Mondo Flockard: s/t

 Posted by eskaton   Experimental / Avantgarde / Weird & Wired / Glitch / Noise / Field Recording
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Nov 26 2017
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Artist: Mondo Flockard
Title: s/t
Format: CD
Label: Tone List (@)
Rated: *****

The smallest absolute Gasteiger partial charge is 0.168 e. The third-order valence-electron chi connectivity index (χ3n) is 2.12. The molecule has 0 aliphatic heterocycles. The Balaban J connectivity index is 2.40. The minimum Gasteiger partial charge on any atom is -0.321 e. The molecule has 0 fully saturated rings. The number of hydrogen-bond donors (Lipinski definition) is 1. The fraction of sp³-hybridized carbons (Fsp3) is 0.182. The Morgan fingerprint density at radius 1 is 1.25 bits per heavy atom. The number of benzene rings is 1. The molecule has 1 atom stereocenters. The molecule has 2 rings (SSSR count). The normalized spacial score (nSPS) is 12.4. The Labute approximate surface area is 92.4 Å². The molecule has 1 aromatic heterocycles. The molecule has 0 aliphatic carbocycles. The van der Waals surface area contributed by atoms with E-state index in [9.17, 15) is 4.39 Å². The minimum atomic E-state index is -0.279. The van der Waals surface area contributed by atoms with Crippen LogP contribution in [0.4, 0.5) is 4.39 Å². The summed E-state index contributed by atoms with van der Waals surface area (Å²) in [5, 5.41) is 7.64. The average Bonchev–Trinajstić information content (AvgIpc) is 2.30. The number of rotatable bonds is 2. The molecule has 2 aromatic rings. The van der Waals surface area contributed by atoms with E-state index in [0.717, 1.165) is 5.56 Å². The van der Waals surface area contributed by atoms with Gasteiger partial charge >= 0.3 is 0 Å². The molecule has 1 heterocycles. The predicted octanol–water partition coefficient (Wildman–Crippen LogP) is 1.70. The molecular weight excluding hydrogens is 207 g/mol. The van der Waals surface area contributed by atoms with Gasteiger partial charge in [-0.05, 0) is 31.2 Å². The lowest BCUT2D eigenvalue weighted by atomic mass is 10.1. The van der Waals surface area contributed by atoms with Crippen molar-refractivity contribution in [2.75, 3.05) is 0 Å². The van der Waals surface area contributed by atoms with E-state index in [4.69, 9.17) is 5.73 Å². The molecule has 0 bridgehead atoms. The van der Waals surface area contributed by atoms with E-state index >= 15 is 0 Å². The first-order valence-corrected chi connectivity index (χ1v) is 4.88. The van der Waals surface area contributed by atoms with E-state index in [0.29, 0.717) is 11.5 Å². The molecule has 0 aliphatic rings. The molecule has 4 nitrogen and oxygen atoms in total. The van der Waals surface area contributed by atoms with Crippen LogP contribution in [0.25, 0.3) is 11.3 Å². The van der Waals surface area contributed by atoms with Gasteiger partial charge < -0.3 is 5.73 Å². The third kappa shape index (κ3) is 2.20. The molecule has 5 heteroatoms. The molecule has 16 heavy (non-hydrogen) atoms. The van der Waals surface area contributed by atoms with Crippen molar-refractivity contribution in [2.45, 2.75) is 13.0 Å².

I was not familiar with Mondo Flockard, but this is the work of Melbourne-based drummer Maria Moles. The label describes it this way: “You're not sure where you are, sounds feel close-up and far-away all at once, with only the memory of bells and chimes keeping you in familiar territory. A driving rhythm sets in and marches you into uncharted parts of the land - bells ring and snares crack right in your ears as a guitar string rings through a misty valley and a wave of rich resonance slowly washes over. At last when things seem to slow down, the drums are everywhere and nowhere, a solo from behind a veil, whilst a spacious melody is a much needed reminder of home.” Sounds promising, so let’s see if it lives up to the description. “New Age Tape Bath” starts off the disc, and sounds like listening to a CD of a recording of a toy factory where all of the toys are making noises, but the disc is badly scratched and skipping all over the place. There’s a lot going on here that keeps it interesting. Next up, we have “Dance If There Are Seven.” Frantic percussion that sounds like it is done on a variety of metal cans with droney synth over it opens this track up, before bringing in snare drum and more slow moving synth and random cymbals. Lots of percussion, and as a drummer I enjoyed this immensely. “Gazing Over” brings it all together with jangling jingle bells and percussion with an improvised synth line that seems almost random, like someone trying out a keyboard over a low bass hum. I liked the percussion, but the synth felt a bit out of place here. Overall, this was a pleasant listen. If you want more percussion (and not just cowbell) this is one for you. I would be quite interested to see this performed live. This album weighs in at around 14 minutes. This is limited to 100 copies, so if this sounds like your cup of tea, you’ll want to get it quickly.